New Product Release from Amelia Virtual Care Designed To Help Enhance Patient Outcomes

Founded in 2013, Amelia Virtual Care – formerly known as Psious VR – is comprehensive virtual reality (VR) software for mental health professionals to use in therapy sessions. With more than 100 virtual environments, Amelia VR software acts as a helpful tool to immerse patients in real-life situations; design therapy independently for support in mental health conditions.

The COVID-19 pandemic ushered in many changes in healthcare. Patients now seek flexibility from their healthcare providers, such as the choice between remote telehealth and in-person visits. Similarly, there are expectations of care between sessions. Fortunately, Amelia boasts the only VR solution in the market for both in-person and remote therapy sessions.  

The Latest Feature from Amelia Drives Continuity of Care and Patient Empowerment

At Amelia Virtual Care, we deeply consider our customers’ needs and feedback to create the optimal tool, in which mental health professionals can trust for their everyday sessions with patients. 

For that reason, Amelia has released its newest feature to help healthcare professionals improve continuity of care and empower individuals to benefit even more from their therapeutic experience. Patients can now undergo automatic mindfulness and relaxation sessions between their appointment sessions, so their care remains ongoing. 

Looking at the wider use of this feature, healthcare professionals could scale their clinics to increase efficiency and reduce the amount of preparation time. The feature can help build therapy groups or create a corner in the clinic where patients can become immersed individually after a therapy session.

Virtual Reality Therapy Evidence in Mental Health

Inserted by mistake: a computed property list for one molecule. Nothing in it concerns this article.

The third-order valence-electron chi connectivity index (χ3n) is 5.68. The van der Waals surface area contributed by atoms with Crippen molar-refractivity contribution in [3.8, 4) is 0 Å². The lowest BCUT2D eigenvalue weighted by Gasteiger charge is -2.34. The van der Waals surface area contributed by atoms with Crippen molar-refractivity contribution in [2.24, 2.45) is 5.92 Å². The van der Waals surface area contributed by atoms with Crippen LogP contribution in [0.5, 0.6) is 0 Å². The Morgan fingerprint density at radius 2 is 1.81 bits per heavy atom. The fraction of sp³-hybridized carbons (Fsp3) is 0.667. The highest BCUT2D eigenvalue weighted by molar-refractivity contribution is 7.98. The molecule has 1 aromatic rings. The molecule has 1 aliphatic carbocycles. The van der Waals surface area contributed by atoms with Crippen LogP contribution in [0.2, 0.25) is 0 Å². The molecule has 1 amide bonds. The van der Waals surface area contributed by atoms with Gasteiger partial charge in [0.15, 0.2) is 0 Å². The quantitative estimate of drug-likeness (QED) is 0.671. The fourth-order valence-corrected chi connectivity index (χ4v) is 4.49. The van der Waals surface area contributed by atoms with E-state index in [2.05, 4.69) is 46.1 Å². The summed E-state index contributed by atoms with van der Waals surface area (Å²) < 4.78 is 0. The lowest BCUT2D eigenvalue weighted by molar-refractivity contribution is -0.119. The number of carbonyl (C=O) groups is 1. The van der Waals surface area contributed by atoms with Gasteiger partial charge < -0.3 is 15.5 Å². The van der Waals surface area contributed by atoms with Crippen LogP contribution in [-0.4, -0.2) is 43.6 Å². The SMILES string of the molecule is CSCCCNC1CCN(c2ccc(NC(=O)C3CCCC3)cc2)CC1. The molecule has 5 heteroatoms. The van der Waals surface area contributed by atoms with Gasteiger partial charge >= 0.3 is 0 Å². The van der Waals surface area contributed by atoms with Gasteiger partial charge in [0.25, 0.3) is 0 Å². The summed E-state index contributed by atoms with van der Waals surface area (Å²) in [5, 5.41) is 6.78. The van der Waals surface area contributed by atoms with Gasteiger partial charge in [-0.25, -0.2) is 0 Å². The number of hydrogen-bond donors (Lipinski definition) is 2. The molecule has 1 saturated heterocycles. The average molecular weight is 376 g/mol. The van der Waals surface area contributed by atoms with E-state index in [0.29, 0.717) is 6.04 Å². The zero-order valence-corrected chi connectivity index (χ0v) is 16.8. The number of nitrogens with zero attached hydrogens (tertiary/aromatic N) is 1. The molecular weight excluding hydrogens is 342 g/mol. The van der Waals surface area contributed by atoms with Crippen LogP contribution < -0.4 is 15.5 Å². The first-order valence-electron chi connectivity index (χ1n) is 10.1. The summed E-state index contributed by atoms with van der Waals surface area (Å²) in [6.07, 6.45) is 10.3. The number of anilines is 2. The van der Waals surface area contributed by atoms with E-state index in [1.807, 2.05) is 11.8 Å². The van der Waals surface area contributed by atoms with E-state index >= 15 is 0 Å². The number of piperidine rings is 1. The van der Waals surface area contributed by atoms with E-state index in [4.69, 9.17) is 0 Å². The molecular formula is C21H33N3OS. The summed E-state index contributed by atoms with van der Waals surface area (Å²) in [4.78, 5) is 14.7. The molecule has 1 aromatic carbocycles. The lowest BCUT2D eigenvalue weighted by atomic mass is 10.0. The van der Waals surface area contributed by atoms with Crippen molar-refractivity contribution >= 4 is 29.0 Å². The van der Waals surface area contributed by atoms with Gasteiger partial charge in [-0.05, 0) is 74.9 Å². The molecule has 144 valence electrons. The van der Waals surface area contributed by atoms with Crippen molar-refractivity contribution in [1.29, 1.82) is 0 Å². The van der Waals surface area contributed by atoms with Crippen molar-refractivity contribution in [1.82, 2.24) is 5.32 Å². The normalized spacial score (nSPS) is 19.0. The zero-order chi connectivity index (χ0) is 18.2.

Originally used by military and aviators for their training three decades ago, scientific researchers started recognizing how much potential virtual reality holds when applied to mental health therapy. At that time, VR technology was in an early development stage; virtual environments were far from appearing lifelike. Now, however, thousands of clinicians from around the world are implementing VR as a complementary tool to traditional therapy sessions. 

VR environments in mental health were initially designed to help in the treatment of specific phobias. However, its use has also extended to support the treatment of anxiety disorders, post-traumatic stress disorder (PTSD), addictions, eating disorders, psychosis, attention deficit hyperactivity disorder (ADHD) and autism spectrum disorder (ASD) (Krijn et al. 2004).

Many studies have shown how Virtual Reality Exposure Therapy (VRET) is as effective as in vivo exposure with phobias. Indeed,  it can be significantly more practical than in vivo exposure (Bouchard et al. 2017). It simplifies how traditional techniques can be applied, such as gradual exposure, systematic desensitization and cognitive restructuring; logistics costs reduced; and confidentiality and control improved (Gutiérrez J. 2002.). 

Today, more than 2000 global healthcare professionals take advantage of Amelia VR software to practice gradual exposure, systematic desensitization, cognitive restructuring, and mindfulness and relaxation exercises.


Bouchard S., Dumoulin S., Robillard G., Guitard T.,  Klinger E., Forget H., Loranger C., Roucaut F. X. (2017). Virtual reality compared with in vivo exposure in the treatment of social anxiety disorder: a three-arm randomised controlled trial. The British Journal of Psychiatry 210, 276–283.

Gutiérrez J. (2002). Aplicaciones de la realidad virtual en psicología clínica. Aula médica psiquiatría, 4 (2), 92-126, R.

Krijn M., Emmelkamp P. M. G., Olafsson R. P., Biemond R., (2004). Virtual reality exposure therapy of anxiety disorders: a review. Clinical Psychology Review. Volume 24, Issue 3, Pages 259-281.